Memoirs of the Bastille

Simon-Nicolas-Henri Linguet
Notes and introduction by Jim Chevallier
ISBN: 1-4116-4697-5


(Of moths and men)

Even favored prisoners rarely got good furniture (see the note below). Still here, as always, Linguet seems to find something just a bit more extreme in his own situation.

The articles of furniture are worthy of the light by which they are exhibited, and the apartments they serve to decorate. I must first observe, that the Governor contracts with the Ministry to supply them; and this is one of the trifling perquisites attached to his immense revenue, which I shall take notice of presently. He may frame excuses for himself, with regard to the inconveniences of the prison, because he cannot change the situation of places; he may palliate the niggardly distribution of wood; under the pretext of saving the King’s money; but on the head of furniture, which is entirely his own affair, and for which he is paid, he can have neither excuse nor palliation: his parsimony in this particular is at the same time both cruel and dishonest!

Two mattrasses half eaten by the worms, a matted elbow chair, the bottom of which was kept together by pack-thread, a tottering table, a water pitcher, two pots of Dutch ware, one of which served to drink out of, and two flagstones to support the fire, composed the inventory of mineBST. I was indebted only to the commiseration of the turnkey, after several months confinement, for a pair of tongs and a fireshovel. I could not possibly procure dog-irons; and whether it may be considered as the effect of policy, or want of feeling, what the Governor does not think proper to furnish, he will not suffer the prisoner to provide at his own expence. It was eight months ere I could gain permission to purchase a teapot; twelve before I could procure a chair tolerably steady and convenient; and fifteen ere I was allowed to replace, by a vessel of common ware, the clumsy and disgusting pewter machine they had assigned me.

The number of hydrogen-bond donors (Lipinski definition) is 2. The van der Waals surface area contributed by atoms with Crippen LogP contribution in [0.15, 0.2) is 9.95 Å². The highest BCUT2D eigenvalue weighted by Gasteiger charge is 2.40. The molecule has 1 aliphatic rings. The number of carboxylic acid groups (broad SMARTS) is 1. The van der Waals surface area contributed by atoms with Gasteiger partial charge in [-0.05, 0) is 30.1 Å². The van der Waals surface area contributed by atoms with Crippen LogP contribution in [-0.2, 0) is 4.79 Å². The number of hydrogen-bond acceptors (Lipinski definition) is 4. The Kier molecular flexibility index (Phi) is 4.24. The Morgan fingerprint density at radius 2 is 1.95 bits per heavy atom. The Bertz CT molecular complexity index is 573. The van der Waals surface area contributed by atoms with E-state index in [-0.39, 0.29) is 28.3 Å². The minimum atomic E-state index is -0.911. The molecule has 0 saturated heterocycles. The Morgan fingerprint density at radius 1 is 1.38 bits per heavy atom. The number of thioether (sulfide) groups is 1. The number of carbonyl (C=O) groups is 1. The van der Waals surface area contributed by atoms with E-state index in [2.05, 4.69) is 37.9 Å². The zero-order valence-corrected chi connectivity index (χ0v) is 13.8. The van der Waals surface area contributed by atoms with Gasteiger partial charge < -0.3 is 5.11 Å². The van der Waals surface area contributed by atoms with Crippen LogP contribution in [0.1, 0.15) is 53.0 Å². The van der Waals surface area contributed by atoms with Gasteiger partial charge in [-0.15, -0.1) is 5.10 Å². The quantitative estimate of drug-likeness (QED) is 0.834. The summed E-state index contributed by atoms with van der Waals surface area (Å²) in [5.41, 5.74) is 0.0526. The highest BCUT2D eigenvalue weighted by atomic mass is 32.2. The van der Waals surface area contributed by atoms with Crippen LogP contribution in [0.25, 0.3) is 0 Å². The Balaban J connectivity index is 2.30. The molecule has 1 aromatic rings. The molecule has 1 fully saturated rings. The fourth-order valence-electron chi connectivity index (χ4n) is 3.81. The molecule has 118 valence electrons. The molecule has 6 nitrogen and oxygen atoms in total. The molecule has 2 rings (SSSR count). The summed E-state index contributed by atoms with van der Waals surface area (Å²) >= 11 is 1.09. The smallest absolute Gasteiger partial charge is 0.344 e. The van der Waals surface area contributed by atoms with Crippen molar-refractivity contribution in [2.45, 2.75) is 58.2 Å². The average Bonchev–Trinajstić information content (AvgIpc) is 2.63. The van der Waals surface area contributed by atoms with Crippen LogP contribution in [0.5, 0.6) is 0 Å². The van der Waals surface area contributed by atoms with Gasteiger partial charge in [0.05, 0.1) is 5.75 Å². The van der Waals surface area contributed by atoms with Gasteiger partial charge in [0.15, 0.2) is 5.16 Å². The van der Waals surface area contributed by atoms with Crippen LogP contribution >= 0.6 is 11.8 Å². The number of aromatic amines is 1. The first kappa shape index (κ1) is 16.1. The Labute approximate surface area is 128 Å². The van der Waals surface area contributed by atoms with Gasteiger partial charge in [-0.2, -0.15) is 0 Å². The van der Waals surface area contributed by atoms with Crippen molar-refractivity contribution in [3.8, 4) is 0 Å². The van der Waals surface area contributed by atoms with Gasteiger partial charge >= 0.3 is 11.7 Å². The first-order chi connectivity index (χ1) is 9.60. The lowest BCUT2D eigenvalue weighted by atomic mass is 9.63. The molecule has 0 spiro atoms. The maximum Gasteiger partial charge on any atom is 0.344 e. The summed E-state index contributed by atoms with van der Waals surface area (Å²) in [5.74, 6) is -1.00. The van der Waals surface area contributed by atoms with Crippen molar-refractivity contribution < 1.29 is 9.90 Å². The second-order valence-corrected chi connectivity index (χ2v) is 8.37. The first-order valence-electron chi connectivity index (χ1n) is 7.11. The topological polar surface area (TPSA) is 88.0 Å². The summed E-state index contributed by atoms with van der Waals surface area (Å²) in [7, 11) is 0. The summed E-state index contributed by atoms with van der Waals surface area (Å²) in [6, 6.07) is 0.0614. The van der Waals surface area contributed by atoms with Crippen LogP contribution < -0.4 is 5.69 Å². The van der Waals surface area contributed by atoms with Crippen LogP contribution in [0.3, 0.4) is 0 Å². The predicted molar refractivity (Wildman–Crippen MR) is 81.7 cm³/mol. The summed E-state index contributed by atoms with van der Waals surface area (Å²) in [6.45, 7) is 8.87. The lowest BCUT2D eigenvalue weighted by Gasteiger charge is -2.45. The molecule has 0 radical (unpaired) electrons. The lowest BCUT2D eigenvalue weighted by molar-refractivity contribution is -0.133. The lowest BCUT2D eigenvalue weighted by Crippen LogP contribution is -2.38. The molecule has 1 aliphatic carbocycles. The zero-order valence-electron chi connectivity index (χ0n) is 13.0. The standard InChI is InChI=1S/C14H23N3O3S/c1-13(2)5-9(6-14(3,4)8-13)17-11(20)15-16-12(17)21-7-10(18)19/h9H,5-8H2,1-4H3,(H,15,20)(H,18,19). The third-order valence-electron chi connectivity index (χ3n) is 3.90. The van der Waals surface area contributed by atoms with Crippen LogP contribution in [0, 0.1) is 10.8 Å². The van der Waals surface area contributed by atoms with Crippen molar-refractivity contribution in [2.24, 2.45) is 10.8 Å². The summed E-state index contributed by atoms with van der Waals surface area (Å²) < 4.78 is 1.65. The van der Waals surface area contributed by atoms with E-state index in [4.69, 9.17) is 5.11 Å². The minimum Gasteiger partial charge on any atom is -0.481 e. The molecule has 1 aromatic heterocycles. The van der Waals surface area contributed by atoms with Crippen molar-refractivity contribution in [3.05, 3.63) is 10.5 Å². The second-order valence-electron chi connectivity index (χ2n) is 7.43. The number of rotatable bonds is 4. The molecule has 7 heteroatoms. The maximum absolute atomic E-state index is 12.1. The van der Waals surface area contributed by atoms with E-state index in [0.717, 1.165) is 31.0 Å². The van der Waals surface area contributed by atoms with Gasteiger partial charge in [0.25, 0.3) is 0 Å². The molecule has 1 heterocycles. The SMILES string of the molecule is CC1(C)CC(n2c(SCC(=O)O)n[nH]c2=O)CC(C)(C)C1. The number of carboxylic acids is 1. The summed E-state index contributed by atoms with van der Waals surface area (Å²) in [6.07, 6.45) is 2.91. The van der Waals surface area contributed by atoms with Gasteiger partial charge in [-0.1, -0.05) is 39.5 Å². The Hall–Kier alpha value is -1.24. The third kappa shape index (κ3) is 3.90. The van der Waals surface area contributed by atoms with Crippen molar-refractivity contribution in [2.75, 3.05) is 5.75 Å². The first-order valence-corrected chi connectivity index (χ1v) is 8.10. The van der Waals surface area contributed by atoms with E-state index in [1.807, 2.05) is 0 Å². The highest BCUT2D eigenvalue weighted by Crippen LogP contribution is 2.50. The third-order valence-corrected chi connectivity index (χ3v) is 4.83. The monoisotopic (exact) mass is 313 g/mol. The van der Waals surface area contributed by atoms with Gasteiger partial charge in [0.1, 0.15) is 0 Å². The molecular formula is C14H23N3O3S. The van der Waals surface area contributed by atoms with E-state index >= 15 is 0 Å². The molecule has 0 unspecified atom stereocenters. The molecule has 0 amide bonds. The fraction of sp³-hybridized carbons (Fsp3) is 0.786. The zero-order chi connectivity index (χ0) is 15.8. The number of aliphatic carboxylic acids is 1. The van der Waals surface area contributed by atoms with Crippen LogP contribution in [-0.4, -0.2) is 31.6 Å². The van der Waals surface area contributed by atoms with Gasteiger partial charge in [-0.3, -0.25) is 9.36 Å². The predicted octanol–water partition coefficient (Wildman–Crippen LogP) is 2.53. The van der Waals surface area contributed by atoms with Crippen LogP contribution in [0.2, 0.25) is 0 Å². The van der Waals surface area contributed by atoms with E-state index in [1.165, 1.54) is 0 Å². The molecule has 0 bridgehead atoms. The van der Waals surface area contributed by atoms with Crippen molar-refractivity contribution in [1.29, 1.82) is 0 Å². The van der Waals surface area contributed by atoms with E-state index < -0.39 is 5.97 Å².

The sole article I was allowed to purchase in the beginning of my imprisonment, was a new blanket; and the manner by which I obtained this privilege was as follows.

It is well known that in the month of September the moths which prey upon woolen stuffs are transformed into butterflies. On the opening of the cave into which I was introduced, there arose from the bed, I will not say a number, or a cloud, but a large thick column, of these insects, which instantly overspread the whole chamber. The sight caused me to start back with horror; when I was consoled by one of my conductors with the assurance, that before I had lain there two nights, there would not be one left.

In the evening the Lieutenant of the Police came according to custom, to bid me welcome; when I expressed such a violent dislike to a flock-bed so full of incumbents, that they were graciously pleased to permit me to put on a new covering, and to have the mattrass beaten, all at my own expence. As feather-beds are entirely prohibited in the Bastille, no doubt, less because they are considered as too great a luxury for persons to whom the Ministry wishes to give a lesson of mortification, I was very desirous that every three months my miserable mattrass should be suffered to undergo the same kind of renovation. Yet the proprietary Governor opposed it with all his might not withstanding it would have cost him nothing, “for”, said he, “we must not use them to too much indulgence.”

BST The furniture was rarely praised. Dumouriez: “An old bed of very bad and very dirty serge, a close-stool, a wooden table, a straw chair and a pitcher were all its furnishings.” (II, 28). The Bastille devoilée lists the following as standard: “A bed of green serge with curtains of the same; a straw mat and a mattress; a table or two, two pitchers, a candleholder and a tin goblet; two or three chairs, a fork, a spoon and everything needed to light a fire; by special favor, weak little tongs and two large stones for an andiron.” (La Bastille devoilée, cited in Coeuret, 54-55).

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